Page  00000001 Developments in Audio File Formats Richard W. Dobson The Media Technology Research Centre, Department of Mathematical Sciences University of Bath, Bath, BA2 7AY, United Kingdom E-mail: Of the many landmarks in the history of digital music and audio, the development of the multimedia-enabled personal computer was significant in establishing the primacy of two file formats for audio sample data. Each is associated with a particular platform - the AIFF format with the Apple Macintosh series based on the Motorola 68K (and, later, the PowerPC), and the WAVE formatwith the IBM PC and the Intel processor series. The two file formats are thus targetted at big-endian and little-endian platforms respectively, a dyad that remains important today.1 The similarities and differences between these two formats are significant, as not only do they demonstrate the basic requirements of a practical format, they also serve to highlight the difficulties that have arisen in the light of modern requirements. Taking the common features first: both formats are based on the tagged chunk paradigm (derived from the original Electronic Arts "IFF 85 Standard for Interchange Format Files" specification), in which a specific chunk type serves as a container for format-specific sub-chunks. Both formats require chunks to be aligned to 16bit boundaries. Both formats are also globally complete, insofar as only one chunk of each type can appear in a file (this is true also of other optional chunks that can be included), and the relationship between them is well-defined - thus the interpretation of each chunk is completely defined by the format. Global completeness in a file does not necessarily indicate local completeness; two or more chunks may need to be read in order to complete the information required for rendering. Some chunks are mandatory, but a wider range of further optional chunks, for example containing production information, can also be used. One significant difference between the formats is that WAVE requires the rendering information to precede the sample data, whereas this is not mandated in the AIFF format. Thus, strictly speaking, the WAVE format is streamable, whereas AIFF data may or may not be, depending on the ordering of the chunks. In the worst case, the effective latency (defined here as the amount of the file that must be read before rendering can start) is that of the whole SSND chunk. In the case of the WAVE format, the contents of the fmt chunk corresponds directly to the data structure supplied to the soundcard driver under Microsoft Windows, so that the WAVE format as a whole is closely coupled to the expected rendering subsystem. Further differences arise when multi-channel audio data is considered. In the WAVE format, a two channel file is understood to contain data for the left and right speakers, but speaker assign1A big-endian version of RIFF, called RIFX, was defined at the same time, but seems to have been eclipsed by AIFF; we have not so far found any examples of its use. ment for further channels is undefined. We can therefore say that for multi-channel audio data, the WAVE format is incomplete, as a final decision on speaker assignment must be applied by the user or rendering device. The AIFF specification explicitly addresses the possibility of multi-channel streams, citing examples using three, four and six channels. The problem here is ambiguity, as two alternative fourchannel examples are given, without any disambiguating information. Such a file is therefore also not complete, as a priori knowledge is required to render the file correctly. Ambiguity signifies a collision between two or more existing meanings, whereas incompleteness signifies the absence of any meaning. The elimination of ambiguity is one of the central issues is designing a file format, if the data is to be independent of user intervention for rendering or processing. On the other hand, some degree of incompleteness may be unavoidable, and may indeed be worth tolerating for the sake of flexibility in the format2. Extensions to the WAVE and AIFF formats More recently, extensions to WAVE and AIFF have been introduced to support floating-point audio samples. Though used by researchers for a long time, in a variety of formats, floating-point formats have gained in importance for commercial workstations (and not least with the use of processors with floating-point instructions). The different solutions found for the WAVE and AIFF formats are revealing of the consequences of the initial design of these formats. For the WAVE format, the first field of the fmt chunk, wFormatTag, is used to identify the type of sample data: raw PCM samples, or one of a number of compressed or proprietary formats. The clear problem to be overcome is the inherent ambiguity if the sample word size is used as the type indicator - a 32bit sample can clearly be equally an integer or a floating-point number. Integer PCM samples are indicated by a value of 1 for wFormatTag, using the name WAVE_FORMAT_PCM, and the value 3 has been introduced to indicate floating-point data, using the name WAVE_FORMAT_IEEE_FLOAT. This format is thus commonly referred to as the 'Type-3' WAVE format, and is supported natively in Windows2000 and Windows98 Second Edition. In contrast, the AIFF format was designed to support only uncompressed integer samples. The AIFF-C format was introduced to provide support for compressed data, and ultimately to replace AIFF. A floating-point sample type has recently been added to 2 The question of multi-channel support under MacOS is moot, and it would appear that an ASIO or equivalent third-party driver is required for multi-channel I/O on the Macintosh.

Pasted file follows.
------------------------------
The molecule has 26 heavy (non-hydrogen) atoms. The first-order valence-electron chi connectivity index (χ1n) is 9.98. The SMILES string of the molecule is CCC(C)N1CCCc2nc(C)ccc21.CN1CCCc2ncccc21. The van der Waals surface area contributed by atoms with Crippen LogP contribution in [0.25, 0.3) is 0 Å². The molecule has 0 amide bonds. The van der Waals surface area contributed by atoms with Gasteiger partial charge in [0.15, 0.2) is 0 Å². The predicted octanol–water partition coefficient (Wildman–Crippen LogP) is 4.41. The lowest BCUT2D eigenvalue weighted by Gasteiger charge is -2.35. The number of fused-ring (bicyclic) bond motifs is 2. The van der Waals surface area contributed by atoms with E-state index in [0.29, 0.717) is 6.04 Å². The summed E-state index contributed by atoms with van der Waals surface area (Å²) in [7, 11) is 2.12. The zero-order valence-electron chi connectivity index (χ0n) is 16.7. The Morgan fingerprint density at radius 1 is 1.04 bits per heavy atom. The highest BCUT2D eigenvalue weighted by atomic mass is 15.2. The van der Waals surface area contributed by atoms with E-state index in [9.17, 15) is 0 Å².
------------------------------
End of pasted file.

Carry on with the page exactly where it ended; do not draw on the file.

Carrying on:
Page  00000002 AIFF-C, using the compression name fl323. Significantly, AIFFC has been defined to include a mandatory version chunk, FVER, allowing for the possibility of further extensions or revisions of the format. Extensibility of this kind has become an increasingly important aspect of audio file formats, on account of the rapid developments in the field, to the extent that it would now be unwise to create any new format without a version field, if the file is to serve any long-term and general purpose. An idiomatic way to extend tagged formats, for optional information, is to define new chunks. Based on discussions among members of the music-dsp mailing list, a PEAK chunk has been defined, for use with both WAVE and AIFF, which records the value and position of the peak sample for each channel, together with a timestamp and a version field. Though developed primarily to support floating-point formats, where over- range (un-clipped) values are possible, it has use also for integer formats. It is currently supported by Soundhack (Erbe, 1992), Csound (Boulanger, 2000), and the CDP system (Endrich, 1977). The full description is available on Erbe's website4 A new extension to WAVE for Multi-channel data With the development of Windows2000, Microsoft have introduced a very significant extension to the WAVE format, called WAVE_FORMAT_EXTENSIBLE ("WAVE-EX"). A document detailing this format is available from the Microsoft website5. The aspects presented in this paper are based on that document. As with the original WAVE format, WAVE-EX is closely coupled to the new Kernel Audio Services developed for Windows2000 (references to which can be assumed here to apply equally to Windows98 Second Edition). A key goal of WAVE-EX is the explicit and unambiguous definition of speaker feeds for multi-channel streams, in order to support modern requirements, such as for DVD audio and surround sound. A total of eighteen distinct speaker feeds are defined in the specification. The first twelve of these correspond to the speaker feeds defined by the USB protocol (USB Implementers Forum, 1977); the remainder provide a reasonably complete set of feeds for height information. Speaker positions are assigned to channels using a bitmask; it is also possible to mark all channels as unassigned (a value of zero), and to assign positions to just some of the channels. Later versions of the format may define further speaker positions. Figure 1 lists the components of the expanded WAVE-EX fmt chunk. It exploits the extensibility already present in the WAVE format to add extra fields after the standard WAVEFORMATEX format block, and is designed to align to a 64-bit boundary, a property that should be preserved by any custom extensions. This structure is passed by Windows2000 directly to the rendering subsystem, which maps the channels of the file to the channels supported by the selected device, performing an intelligent mixdown and/or wordsize reduction (with dithering) if necessary. A second goal of the WAVE-EX format is to eliminate any remaining ambiguity with regard to the width of a sample relative to the container size. Although this distinction was made clear in the original definition of WAVE, it has become lost over time, with a variety of alternative (and, strictly speaking, non3Unfortunately, because of the somewhat un-coordinated way in which this was developed, two alternative forms of this tag are in use, using either lower-case or upper-case characters. It is likely that this will settle down soon, as support by commercial applications increases, but applications will ideally need to support both forms at least for reading, for some time. 4 typedef struct { WAVEFORMATEX Format; union { WORD wValidBitsPerSample; WORD wSamplesPerBlock; WORD wReserved; } Samples; DWORD dwChannelMask; GUID SubFormat; } WAVEFORMATEXTENSIBLE; Figure 1: WAVE_FORMAT_EXTENSIBLE fmt structure compliant) implementations being developed. One example of a WAVE-EX format is a 20bit sample in a 32bit container. Thirdly, the use of a 128-bit GUID (Globally Unique IDentifer) means that independent designers can develop a custom tagged format based on WAVE-EX without the need to register it with Microsoft. One unfortunate consequence of building WAVE-EX on top of the original WAVEFORMATEX is that wFormatTag is used to indicate not the sample type, but WAVEFORMATEXTENSIBLE itself, so that it now serves two mutually exclusive tasks, introducing a potential degree of ambiguity, which may need to be resolved by a custom sub-format, as will be illustrated later. Where wFormatTag indicates WAVE-EX, the GUID then defines the sample type. Two primary GUIDs have been defined, covering PCM samples and 32bit floating-point samples, together with an initial set of compressed sample formats. A custom format can be created by defining a new GUID, and adding any new structure fields after that. Appendices to this paper outline two examples of custom formats based on WAVE-EX. Matrix formats In addition to conventional time-domain audio streams, encoded and matrixed formats are in increasing use. A primary example is the Ambisonic B-format stream (Gerzon, 1972), which may be derived from a B-format microphone such as the Soundfield, or synthesized directly (Malham and Myatt, 1995). It is easy enough to store such a stream as a multi-channel WAVE or AIFF file, but this immediately renders the format ambiguous or incomplete, as the file is indistinguishable from a normal multi-channel file. Appendix A demonstrates a simple use of WAVE-EX to define a custom subtype, using the basic WAVE-EX structure. Two GUIDS are defined, for PCM and floating-point data. Note that the documentation advocates the use of the PEAK chunk. This can serve to indicate, for example, if a four-channel stream contains height information (Z channel). This file format is implemented in the CDP Multi-channel Toolkit6. Frequency-Domain formats Frequency domain sound representations have been of the greatest importance to the computer music community for many years. Many file formats for such data have been developed anecdotally, usually tightly coupled to a particular implementation, and, in many cases, to a particular host platform. This is true, for example, of the phase vocoder (Dolson, 1983), for which many implementations are available, but all with custom and often non-portable file 6 5 id.